The prospect of passing Sunderland on the way down to the First Division is too great a nightmare for the Toon Army to contemplate. For the time being, they are simply aggrieved that the perceived dream football of the Keegan era has given way to the stupefyingly pragmatic.
"You want to know the mood of the fans !" Dave, one of the restless natives filing out of St James' on Wednesday night, exclaimed. "Ask anyone. We're sick of watching boring football."
You will struggle to find any Newcastle supporters still clinging to the belief that Alan Shearer is the only vital ingredient missing. You will, it must be said, also struggle to find those convinced that Dalglish will come up with a trophy-winning recipe.
Yet it is difficult not to sympathise with the man who is not exactly flavour of the times on Tyneside. Newcastle's transformation, as the North- east playwright Peter Mortimer this week chose to put it, "from Keegan's troubadours into Dalglish's donkeys" is not as black and white as it seems.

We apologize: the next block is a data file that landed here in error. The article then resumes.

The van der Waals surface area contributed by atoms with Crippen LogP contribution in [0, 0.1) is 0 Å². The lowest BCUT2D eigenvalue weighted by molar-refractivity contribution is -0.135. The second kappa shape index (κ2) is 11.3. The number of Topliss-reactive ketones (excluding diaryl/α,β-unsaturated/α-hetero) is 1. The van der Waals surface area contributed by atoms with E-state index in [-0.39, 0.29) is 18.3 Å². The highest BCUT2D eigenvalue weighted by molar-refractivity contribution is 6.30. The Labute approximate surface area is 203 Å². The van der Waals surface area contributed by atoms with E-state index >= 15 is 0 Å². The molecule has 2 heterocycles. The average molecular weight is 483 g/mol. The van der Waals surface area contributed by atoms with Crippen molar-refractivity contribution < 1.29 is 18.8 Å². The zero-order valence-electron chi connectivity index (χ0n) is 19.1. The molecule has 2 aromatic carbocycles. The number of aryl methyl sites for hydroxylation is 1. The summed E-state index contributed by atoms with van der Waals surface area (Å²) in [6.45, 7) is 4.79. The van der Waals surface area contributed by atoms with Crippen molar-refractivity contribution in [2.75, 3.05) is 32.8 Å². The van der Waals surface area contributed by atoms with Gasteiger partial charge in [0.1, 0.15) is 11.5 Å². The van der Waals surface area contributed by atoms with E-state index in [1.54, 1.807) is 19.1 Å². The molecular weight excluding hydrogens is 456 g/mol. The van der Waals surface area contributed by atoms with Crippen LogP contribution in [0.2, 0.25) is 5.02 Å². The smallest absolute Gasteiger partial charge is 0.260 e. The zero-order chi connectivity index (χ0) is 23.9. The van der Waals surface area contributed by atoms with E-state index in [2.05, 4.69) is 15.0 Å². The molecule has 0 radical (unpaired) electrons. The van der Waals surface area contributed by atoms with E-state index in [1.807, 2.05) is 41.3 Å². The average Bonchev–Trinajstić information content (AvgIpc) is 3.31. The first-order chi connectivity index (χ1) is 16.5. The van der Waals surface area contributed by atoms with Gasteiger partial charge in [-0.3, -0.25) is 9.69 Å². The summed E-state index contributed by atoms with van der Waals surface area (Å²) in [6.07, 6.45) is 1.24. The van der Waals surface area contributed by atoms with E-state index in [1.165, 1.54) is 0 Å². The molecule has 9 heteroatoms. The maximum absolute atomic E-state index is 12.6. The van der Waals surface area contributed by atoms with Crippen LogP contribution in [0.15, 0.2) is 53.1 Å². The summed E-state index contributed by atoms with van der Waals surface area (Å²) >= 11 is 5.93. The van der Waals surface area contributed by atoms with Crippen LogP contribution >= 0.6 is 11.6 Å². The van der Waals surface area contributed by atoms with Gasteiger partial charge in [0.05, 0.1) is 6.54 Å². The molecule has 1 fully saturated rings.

Newcastle were not always strolling minstrels when Keegan had the whip hand. They were as grey and lifeless at times as Dalglish's team have undoubtedly been in recent weeks. Indeed, this is the fourth successive term in which Newcastle have been afflicted by mid-seasonal affective disorder.
Three years ago, they suffered the slump that prompted the sale of Andy Cole. Two years ago, they lost their 12-point lead at the top of the Premiership. And last season they went seven League games without a victory shortly before Keegan packed his bags.
That latter streak, which matches the current one, has been conveniently overlooked by Dalglish's critics. Newcastle failed to win those games even with Shearer leading their forward line. Keegan knew his side, once again, were not quite championship-winning material.